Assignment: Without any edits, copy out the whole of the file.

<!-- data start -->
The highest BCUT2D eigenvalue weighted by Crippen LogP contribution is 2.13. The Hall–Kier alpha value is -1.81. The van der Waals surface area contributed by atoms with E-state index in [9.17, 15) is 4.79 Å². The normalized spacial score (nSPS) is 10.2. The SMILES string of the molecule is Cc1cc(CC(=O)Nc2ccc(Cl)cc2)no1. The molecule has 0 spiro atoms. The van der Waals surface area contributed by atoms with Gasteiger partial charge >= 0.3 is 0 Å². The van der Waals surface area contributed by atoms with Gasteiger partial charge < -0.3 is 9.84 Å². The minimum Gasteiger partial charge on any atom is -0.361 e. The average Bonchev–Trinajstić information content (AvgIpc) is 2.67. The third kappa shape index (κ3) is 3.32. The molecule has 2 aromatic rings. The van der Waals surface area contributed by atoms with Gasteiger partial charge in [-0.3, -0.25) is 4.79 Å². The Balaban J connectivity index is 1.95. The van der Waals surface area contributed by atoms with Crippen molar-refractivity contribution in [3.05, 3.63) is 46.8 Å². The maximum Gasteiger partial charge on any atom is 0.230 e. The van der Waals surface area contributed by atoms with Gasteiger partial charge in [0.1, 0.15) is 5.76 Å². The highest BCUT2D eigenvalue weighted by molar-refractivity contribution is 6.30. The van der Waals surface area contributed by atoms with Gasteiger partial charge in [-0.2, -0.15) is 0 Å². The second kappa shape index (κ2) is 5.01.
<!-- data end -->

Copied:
The highest BCUT2D eigenvalue weighted by Crippen LogP contribution is 2.13. The Hall–Kier alpha value is -1.81. The van der Waals surface area contributed by atoms with E-state index in [9.17, 15) is 4.79 Å². The normalized spacial score (nSPS) is 10.2. The SMILES string of the molecule is Cc1cc(CC(=O)Nc2ccc(Cl)cc2)no1. The molecule has 0 spiro atoms. The van der Waals surface area contributed by atoms with Gasteiger partial charge >= 0.3 is 0 Å². The van der Waals surface area contributed by atoms with Gasteiger partial charge < -0.3 is 9.84 Å². The minimum Gasteiger partial charge on any atom is -0.361 e. The average Bonchev–Trinajstić information content (AvgIpc) is 2.67. The third kappa shape index (κ3) is 3.32. The molecule has 2 aromatic rings. The van der Waals surface area contributed by atoms with Gasteiger partial charge in [-0.3, -0.25) is 4.79 Å². The Balaban J connectivity index is 1.95. The van der Waals surface area contributed by atoms with Crippen molar-refractivity contribution in [3.05, 3.63) is 46.8 Å². The maximum Gasteiger partial charge on any atom is 0.230 e. The van der Waals surface area contributed by atoms with Gasteiger partial charge in [0.1, 0.15) is 5.76 Å². The highest BCUT2D eigenvalue weighted by molar-refractivity contribution is 6.30. The van der Waals surface area contributed by atoms with Gasteiger partial charge in [-0.2, -0.15) is 0 Å². The second kappa shape index (κ2) is 5.01.